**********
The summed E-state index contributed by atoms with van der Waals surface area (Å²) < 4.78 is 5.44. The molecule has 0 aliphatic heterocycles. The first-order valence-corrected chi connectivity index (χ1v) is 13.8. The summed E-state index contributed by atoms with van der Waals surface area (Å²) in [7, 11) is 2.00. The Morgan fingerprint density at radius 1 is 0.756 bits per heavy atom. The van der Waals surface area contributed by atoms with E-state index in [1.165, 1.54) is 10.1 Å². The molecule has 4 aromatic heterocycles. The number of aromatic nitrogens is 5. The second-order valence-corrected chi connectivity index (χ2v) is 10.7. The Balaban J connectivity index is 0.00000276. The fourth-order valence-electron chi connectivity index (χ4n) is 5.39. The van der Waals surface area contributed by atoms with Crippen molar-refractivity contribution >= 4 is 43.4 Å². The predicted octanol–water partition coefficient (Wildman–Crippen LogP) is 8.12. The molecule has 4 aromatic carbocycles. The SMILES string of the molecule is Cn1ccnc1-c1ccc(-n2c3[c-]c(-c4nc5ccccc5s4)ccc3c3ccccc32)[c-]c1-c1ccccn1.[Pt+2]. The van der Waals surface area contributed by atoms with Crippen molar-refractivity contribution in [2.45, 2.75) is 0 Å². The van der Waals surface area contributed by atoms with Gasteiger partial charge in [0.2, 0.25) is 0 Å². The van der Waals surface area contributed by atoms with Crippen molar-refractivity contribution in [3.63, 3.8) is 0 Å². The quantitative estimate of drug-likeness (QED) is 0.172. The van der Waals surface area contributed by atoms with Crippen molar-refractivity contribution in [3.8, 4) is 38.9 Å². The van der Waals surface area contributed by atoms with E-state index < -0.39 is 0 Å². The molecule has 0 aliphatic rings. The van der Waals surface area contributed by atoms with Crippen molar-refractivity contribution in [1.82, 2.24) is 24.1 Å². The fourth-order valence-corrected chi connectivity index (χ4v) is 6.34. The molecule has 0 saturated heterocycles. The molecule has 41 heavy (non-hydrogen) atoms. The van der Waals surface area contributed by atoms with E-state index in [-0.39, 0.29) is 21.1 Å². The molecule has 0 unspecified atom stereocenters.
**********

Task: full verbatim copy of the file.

The summed E-state index contributed by atoms with van der Waals surface area (Å²) < 4.78 is 5.44. The molecule has 0 aliphatic heterocycles. The first-order valence-corrected chi connectivity index (χ1v) is 13.8. The summed E-state index contributed by atoms with van der Waals surface area (Å²) in [7, 11) is 2.00. The Morgan fingerprint density at radius 1 is 0.756 bits per heavy atom. The van der Waals surface area contributed by atoms with E-state index in [1.165, 1.54) is 10.1 Å². The molecule has 4 aromatic heterocycles. The number of aromatic nitrogens is 5. The second-order valence-corrected chi connectivity index (χ2v) is 10.7. The Balaban J connectivity index is 0.00000276. The fourth-order valence-electron chi connectivity index (χ4n) is 5.39. The van der Waals surface area contributed by atoms with Crippen molar-refractivity contribution >= 4 is 43.4 Å². The predicted octanol–water partition coefficient (Wildman–Crippen LogP) is 8.12. The molecule has 4 aromatic carbocycles. The SMILES string of the molecule is Cn1ccnc1-c1ccc(-n2c3[c-]c(-c4nc5ccccc5s4)ccc3c3ccccc32)[c-]c1-c1ccccn1.[Pt+2]. The van der Waals surface area contributed by atoms with Crippen molar-refractivity contribution in [2.45, 2.75) is 0 Å². The van der Waals surface area contributed by atoms with Gasteiger partial charge in [0.2, 0.25) is 0 Å². The van der Waals surface area contributed by atoms with Crippen molar-refractivity contribution in [3.63, 3.8) is 0 Å². The quantitative estimate of drug-likeness (QED) is 0.172. The van der Waals surface area contributed by atoms with Crippen molar-refractivity contribution in [3.8, 4) is 38.9 Å². The van der Waals surface area contributed by atoms with E-state index < -0.39 is 0 Å². The molecule has 0 aliphatic rings. The van der Waals surface area contributed by atoms with Crippen molar-refractivity contribution in [1.82, 2.24) is 24.1 Å². The fourth-order valence-corrected chi connectivity index (χ4v) is 6.34. The molecule has 0 saturated heterocycles. The molecule has 41 heavy (non-hydrogen) atoms. The van der Waals surface area contributed by atoms with E-state index in [-0.39, 0.29) is 21.1 Å². The molecule has 0 unspecified atom stereocenters.